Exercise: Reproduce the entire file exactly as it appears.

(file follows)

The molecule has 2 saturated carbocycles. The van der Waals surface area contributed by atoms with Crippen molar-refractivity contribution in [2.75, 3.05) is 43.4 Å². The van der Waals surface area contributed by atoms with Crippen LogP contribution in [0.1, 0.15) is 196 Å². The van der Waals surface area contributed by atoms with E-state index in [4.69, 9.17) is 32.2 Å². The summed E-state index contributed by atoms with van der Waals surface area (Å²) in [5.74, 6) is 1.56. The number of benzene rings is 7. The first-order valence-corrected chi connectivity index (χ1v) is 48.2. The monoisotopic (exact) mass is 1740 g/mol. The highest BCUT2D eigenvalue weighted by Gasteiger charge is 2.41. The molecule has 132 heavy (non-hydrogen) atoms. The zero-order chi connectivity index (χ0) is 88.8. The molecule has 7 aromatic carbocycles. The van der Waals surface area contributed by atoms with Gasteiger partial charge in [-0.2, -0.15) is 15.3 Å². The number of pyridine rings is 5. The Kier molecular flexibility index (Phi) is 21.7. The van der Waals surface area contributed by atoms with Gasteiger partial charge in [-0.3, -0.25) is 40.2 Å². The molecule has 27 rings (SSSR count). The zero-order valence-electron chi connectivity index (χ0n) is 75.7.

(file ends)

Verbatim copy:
The molecule has 2 saturated carbocycles. The van der Waals surface area contributed by atoms with Crippen molar-refractivity contribution in [2.75, 3.05) is 43.4 Å². The van der Waals surface area contributed by atoms with Crippen LogP contribution in [0.1, 0.15) is 196 Å². The van der Waals surface area contributed by atoms with E-state index in [4.69, 9.17) is 32.2 Å². The summed E-state index contributed by atoms with van der Waals surface area (Å²) in [5.74, 6) is 1.56. The number of benzene rings is 7. The first-order valence-corrected chi connectivity index (χ1v) is 48.2. The monoisotopic (exact) mass is 1740 g/mol. The highest BCUT2D eigenvalue weighted by Gasteiger charge is 2.41. The molecule has 132 heavy (non-hydrogen) atoms. The zero-order chi connectivity index (χ0) is 88.8. The molecule has 7 aromatic carbocycles. The van der Waals surface area contributed by atoms with Gasteiger partial charge in [-0.2, -0.15) is 15.3 Å². The number of pyridine rings is 5. The Kier molecular flexibility index (Phi) is 21.7. The van der Waals surface area contributed by atoms with Gasteiger partial charge in [-0.3, -0.25) is 40.2 Å². The molecule has 27 rings (SSSR count). The zero-order valence-electron chi connectivity index (χ0n) is 75.7.